The results of the blood glucose determination using the glucose oxidase reaction showed a very high coefficient of variations, standard deviations, and variances. These are measures of the precision and ultimately, accuracy of the technique in measuring blood glucose. Although this technique has been used in the clinical settings for a long time, the results showed that a high degree of skill is required in conducting the assays. Being a colorimetric determination, there are many sources of error.
The first source would definitely be human error. Skill and experience is required in handling the pipettes, especially if the pipettes are not robotics-type and have not been calibrated. Errors are magnified especially when dealing with small concentrations, like the case here. Second source of errors would be the standards used. If standard chemicals or solutions are not freshly prepared, then errors in measurements are bound to happen. The structural form of the standard is also important.
Some glucose oxidases are specific for certain glucose anomers, and the amount of other anomers present in the solution cannot be measured. Validation of the results can be performed by comparing the values obtained using the glucose oxidase method with the other home kits that make use of strips, meters and the capillary methods. The glucose oxidase method, although theoretically more accurate compared to the others, requires a relatively larger amount of blood sample, which can be a disadvantage to those who have to continuously monitor their blood sugar several times a day every day.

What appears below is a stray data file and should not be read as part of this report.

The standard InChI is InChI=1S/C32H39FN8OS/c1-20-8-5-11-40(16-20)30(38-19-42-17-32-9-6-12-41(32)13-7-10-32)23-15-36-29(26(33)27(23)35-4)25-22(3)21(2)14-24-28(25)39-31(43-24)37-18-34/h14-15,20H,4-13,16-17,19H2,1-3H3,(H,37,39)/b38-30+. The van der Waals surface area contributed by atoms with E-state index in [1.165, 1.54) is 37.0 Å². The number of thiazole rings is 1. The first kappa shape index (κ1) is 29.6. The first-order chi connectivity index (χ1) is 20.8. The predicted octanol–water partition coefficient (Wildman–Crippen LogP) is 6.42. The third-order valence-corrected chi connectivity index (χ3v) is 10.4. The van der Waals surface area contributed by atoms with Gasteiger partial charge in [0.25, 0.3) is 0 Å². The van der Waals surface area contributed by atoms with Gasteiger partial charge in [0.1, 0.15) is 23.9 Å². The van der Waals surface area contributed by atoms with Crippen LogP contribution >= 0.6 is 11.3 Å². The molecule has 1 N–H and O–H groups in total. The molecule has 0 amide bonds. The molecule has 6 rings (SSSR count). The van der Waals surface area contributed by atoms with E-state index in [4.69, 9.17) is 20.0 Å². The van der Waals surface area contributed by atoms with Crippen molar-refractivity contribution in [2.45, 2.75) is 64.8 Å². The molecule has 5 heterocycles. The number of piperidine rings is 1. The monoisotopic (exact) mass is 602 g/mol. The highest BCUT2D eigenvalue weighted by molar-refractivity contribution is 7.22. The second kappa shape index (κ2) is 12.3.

References American Asociation for Clinical Chemistry 2009, ‘Glucose’. Lab Tests Online Organization. Retrieved May 18, 2009 from http://www. labtestsonline. org/understanding/analytes/glucose/test. html. Diabetes Research in Children Network (DirecNet) Study Group 2002, ‘FreeStyle Navigator™ Continuous Glucose Monitoring System Use in Children with Type 1 Diabetes: Results of a Pilot Trial’, Pediatrics, vol. 109, no. 2, pp. 347-349.
Mathews, C. K. , & Van Holde, K. 1996, Biochemistry (Second ed. ). The Benjamin Cummings Publishing Company, Inc. Menlo Park. Rea, C. 200, ‘Diabetes health center: blood glucose’. WebMD LLC. Retrieved May 17, 2009 from: http://diabetes. webmd. com/blood-glucose. Seibel, J. 2009, ‘Diabetes Guide: How to test your blood sugar with diabetes’, WebMD LLC. Retrieved May 17, 2009 from http://diabetes. webmd. com/guide/how-test-blood-glucose.